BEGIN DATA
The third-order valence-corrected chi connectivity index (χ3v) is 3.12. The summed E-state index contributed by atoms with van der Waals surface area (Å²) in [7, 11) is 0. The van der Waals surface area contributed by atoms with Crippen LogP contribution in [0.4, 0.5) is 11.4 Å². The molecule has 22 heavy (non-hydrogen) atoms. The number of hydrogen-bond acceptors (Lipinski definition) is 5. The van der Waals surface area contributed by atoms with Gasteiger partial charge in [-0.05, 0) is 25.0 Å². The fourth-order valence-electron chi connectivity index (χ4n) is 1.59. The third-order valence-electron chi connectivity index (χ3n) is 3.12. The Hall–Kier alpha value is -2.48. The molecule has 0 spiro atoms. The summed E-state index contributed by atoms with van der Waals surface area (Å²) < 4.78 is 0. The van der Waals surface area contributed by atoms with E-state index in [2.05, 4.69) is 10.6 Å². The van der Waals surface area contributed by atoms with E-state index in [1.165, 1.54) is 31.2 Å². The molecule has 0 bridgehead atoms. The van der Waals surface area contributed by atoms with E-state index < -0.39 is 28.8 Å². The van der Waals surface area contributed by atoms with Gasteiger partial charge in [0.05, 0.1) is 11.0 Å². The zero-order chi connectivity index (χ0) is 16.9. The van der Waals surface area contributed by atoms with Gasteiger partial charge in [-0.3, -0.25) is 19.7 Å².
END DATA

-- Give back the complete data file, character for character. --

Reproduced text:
The third-order valence-corrected chi connectivity index (χ3v) is 3.12. The summed E-state index contributed by atoms with van der Waals surface area (Å²) in [7, 11) is 0. The van der Waals surface area contributed by atoms with Crippen LogP contribution in [0.4, 0.5) is 11.4 Å². The molecule has 22 heavy (non-hydrogen) atoms. The number of hydrogen-bond acceptors (Lipinski definition) is 5. The van der Waals surface area contributed by atoms with Gasteiger partial charge in [-0.05, 0) is 25.0 Å². The fourth-order valence-electron chi connectivity index (χ4n) is 1.59. The third-order valence-electron chi connectivity index (χ3n) is 3.12. The Hall–Kier alpha value is -2.48. The molecule has 0 spiro atoms. The summed E-state index contributed by atoms with van der Waals surface area (Å²) < 4.78 is 0. The van der Waals surface area contributed by atoms with E-state index in [2.05, 4.69) is 10.6 Å². The van der Waals surface area contributed by atoms with E-state index in [1.165, 1.54) is 31.2 Å². The molecule has 0 bridgehead atoms. The van der Waals surface area contributed by atoms with E-state index < -0.39 is 28.8 Å². The van der Waals surface area contributed by atoms with Gasteiger partial charge in [0.05, 0.1) is 11.0 Å². The zero-order chi connectivity index (χ0) is 16.9. The van der Waals surface area contributed by atoms with Gasteiger partial charge in [-0.3, -0.25) is 19.7 Å².